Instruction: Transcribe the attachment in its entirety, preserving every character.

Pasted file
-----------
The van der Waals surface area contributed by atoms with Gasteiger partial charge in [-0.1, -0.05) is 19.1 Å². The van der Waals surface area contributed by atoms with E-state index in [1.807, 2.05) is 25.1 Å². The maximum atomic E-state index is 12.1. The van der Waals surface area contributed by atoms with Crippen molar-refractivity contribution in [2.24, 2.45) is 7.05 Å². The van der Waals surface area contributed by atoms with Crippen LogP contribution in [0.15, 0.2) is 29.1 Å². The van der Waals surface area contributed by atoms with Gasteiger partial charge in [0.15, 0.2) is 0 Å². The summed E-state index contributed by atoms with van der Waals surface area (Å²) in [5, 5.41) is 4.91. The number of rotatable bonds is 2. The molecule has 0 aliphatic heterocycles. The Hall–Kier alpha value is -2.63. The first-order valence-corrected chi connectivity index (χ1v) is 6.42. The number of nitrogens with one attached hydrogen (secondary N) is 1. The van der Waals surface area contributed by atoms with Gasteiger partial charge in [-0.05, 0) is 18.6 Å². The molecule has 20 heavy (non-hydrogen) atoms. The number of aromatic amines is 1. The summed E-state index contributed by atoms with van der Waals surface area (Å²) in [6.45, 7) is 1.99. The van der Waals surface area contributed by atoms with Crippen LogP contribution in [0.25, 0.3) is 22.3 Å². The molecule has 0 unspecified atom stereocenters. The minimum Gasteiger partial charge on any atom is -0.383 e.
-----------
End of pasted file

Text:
The van der Waals surface area contributed by atoms with Gasteiger partial charge in [-0.1, -0.05) is 19.1 Å². The van der Waals surface area contributed by atoms with E-state index in [1.807, 2.05) is 25.1 Å². The maximum atomic E-state index is 12.1. The van der Waals surface area contributed by atoms with Crippen molar-refractivity contribution in [2.24, 2.45) is 7.05 Å². The van der Waals surface area contributed by atoms with Crippen LogP contribution in [0.15, 0.2) is 29.1 Å². The van der Waals surface area contributed by atoms with Gasteiger partial charge in [0.15, 0.2) is 0 Å². The summed E-state index contributed by atoms with van der Waals surface area (Å²) in [5, 5.41) is 4.91. The number of rotatable bonds is 2. The molecule has 0 aliphatic heterocycles. The Hall–Kier alpha value is -2.63. The first-order valence-corrected chi connectivity index (χ1v) is 6.42. The number of nitrogens with one attached hydrogen (secondary N) is 1. The van der Waals surface area contributed by atoms with Gasteiger partial charge in [-0.05, 0) is 18.6 Å². The molecule has 20 heavy (non-hydrogen) atoms. The number of aromatic amines is 1. The summed E-state index contributed by atoms with van der Waals surface area (Å²) in [6.45, 7) is 1.99. The van der Waals surface area contributed by atoms with Crippen LogP contribution in [0.25, 0.3) is 22.3 Å². The molecule has 0 unspecified atom stereocenters. The minimum Gasteiger partial charge on any atom is -0.383 e.